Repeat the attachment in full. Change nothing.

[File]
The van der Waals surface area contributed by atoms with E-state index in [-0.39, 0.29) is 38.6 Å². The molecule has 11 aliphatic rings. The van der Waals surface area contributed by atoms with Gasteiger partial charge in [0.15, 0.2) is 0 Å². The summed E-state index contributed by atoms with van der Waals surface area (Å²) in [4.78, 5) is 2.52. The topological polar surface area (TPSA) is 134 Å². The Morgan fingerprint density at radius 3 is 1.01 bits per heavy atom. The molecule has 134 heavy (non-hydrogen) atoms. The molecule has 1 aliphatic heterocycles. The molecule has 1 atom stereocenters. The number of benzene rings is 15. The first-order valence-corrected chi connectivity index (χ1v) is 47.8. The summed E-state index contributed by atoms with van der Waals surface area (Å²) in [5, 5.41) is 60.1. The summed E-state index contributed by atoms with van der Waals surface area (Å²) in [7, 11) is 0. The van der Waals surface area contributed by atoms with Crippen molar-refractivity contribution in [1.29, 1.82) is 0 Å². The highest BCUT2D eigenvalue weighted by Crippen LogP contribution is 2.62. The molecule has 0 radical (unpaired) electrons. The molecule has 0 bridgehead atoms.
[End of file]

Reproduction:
The van der Waals surface area contributed by atoms with E-state index in [-0.39, 0.29) is 38.6 Å². The molecule has 11 aliphatic rings. The van der Waals surface area contributed by atoms with Gasteiger partial charge in [0.15, 0.2) is 0 Å². The summed E-state index contributed by atoms with van der Waals surface area (Å²) in [4.78, 5) is 2.52. The topological polar surface area (TPSA) is 134 Å². The Morgan fingerprint density at radius 3 is 1.01 bits per heavy atom. The molecule has 134 heavy (non-hydrogen) atoms. The molecule has 1 aliphatic heterocycles. The molecule has 1 atom stereocenters. The number of benzene rings is 15. The first-order valence-corrected chi connectivity index (χ1v) is 47.8. The summed E-state index contributed by atoms with van der Waals surface area (Å²) in [5, 5.41) is 60.1. The summed E-state index contributed by atoms with van der Waals surface area (Å²) in [7, 11) is 0. The van der Waals surface area contributed by atoms with Crippen molar-refractivity contribution in [1.29, 1.82) is 0 Å². The highest BCUT2D eigenvalue weighted by Crippen LogP contribution is 2.62. The molecule has 0 radical (unpaired) electrons. The molecule has 0 bridgehead atoms.